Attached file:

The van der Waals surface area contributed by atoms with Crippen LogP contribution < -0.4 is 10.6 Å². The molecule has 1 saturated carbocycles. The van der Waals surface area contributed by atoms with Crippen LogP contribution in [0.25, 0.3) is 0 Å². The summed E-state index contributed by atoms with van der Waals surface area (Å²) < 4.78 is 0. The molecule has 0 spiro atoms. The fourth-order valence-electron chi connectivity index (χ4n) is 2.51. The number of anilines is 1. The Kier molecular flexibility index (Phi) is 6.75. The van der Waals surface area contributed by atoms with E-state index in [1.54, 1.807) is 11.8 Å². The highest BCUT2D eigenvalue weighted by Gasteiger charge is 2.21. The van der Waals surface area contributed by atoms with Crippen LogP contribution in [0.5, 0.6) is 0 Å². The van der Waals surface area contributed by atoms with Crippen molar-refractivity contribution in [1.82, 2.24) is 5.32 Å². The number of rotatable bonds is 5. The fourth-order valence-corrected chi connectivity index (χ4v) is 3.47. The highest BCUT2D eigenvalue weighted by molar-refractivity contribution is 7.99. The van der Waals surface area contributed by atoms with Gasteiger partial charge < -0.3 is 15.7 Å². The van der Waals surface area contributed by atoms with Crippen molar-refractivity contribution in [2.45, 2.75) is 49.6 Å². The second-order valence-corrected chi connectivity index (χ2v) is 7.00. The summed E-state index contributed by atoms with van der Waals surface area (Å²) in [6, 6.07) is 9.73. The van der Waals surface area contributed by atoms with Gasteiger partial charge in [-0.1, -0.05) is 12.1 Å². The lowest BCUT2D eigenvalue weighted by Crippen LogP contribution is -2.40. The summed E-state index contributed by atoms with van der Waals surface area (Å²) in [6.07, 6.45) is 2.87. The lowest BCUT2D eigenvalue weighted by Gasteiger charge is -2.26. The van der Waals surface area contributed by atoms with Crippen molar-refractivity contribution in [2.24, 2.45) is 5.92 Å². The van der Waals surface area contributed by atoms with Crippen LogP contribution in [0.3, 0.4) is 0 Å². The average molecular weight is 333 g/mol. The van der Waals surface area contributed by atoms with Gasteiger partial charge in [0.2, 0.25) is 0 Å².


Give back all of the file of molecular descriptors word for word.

The van der Waals surface area contributed by atoms with Crippen LogP contribution < -0.4 is 10.6 Å². The molecule has 1 saturated carbocycles. The van der Waals surface area contributed by atoms with Crippen LogP contribution in [0.25, 0.3) is 0 Å². The summed E-state index contributed by atoms with van der Waals surface area (Å²) < 4.78 is 0. The molecule has 0 spiro atoms. The fourth-order valence-electron chi connectivity index (χ4n) is 2.51. The number of anilines is 1. The Kier molecular flexibility index (Phi) is 6.75. The van der Waals surface area contributed by atoms with E-state index in [1.54, 1.807) is 11.8 Å². The highest BCUT2D eigenvalue weighted by Gasteiger charge is 2.21. The van der Waals surface area contributed by atoms with Crippen LogP contribution in [0.5, 0.6) is 0 Å². The van der Waals surface area contributed by atoms with Crippen molar-refractivity contribution in [1.82, 2.24) is 5.32 Å². The number of rotatable bonds is 5. The fourth-order valence-corrected chi connectivity index (χ4v) is 3.47. The highest BCUT2D eigenvalue weighted by molar-refractivity contribution is 7.99. The van der Waals surface area contributed by atoms with Gasteiger partial charge < -0.3 is 15.7 Å². The van der Waals surface area contributed by atoms with Crippen molar-refractivity contribution in [2.45, 2.75) is 49.6 Å². The second-order valence-corrected chi connectivity index (χ2v) is 7.00. The summed E-state index contributed by atoms with van der Waals surface area (Å²) in [6, 6.07) is 9.73. The van der Waals surface area contributed by atoms with Gasteiger partial charge in [-0.1, -0.05) is 12.1 Å². The lowest BCUT2D eigenvalue weighted by Crippen LogP contribution is -2.40. The summed E-state index contributed by atoms with van der Waals surface area (Å²) in [6.07, 6.45) is 2.87. The lowest BCUT2D eigenvalue weighted by Gasteiger charge is -2.26. The van der Waals surface area contributed by atoms with Crippen molar-refractivity contribution in [2.24, 2.45) is 5.92 Å². The van der Waals surface area contributed by atoms with Crippen LogP contribution in [0.3, 0.4) is 0 Å². The average molecular weight is 333 g/mol. The van der Waals surface area contributed by atoms with Gasteiger partial charge in [0.2, 0.25) is 0 Å².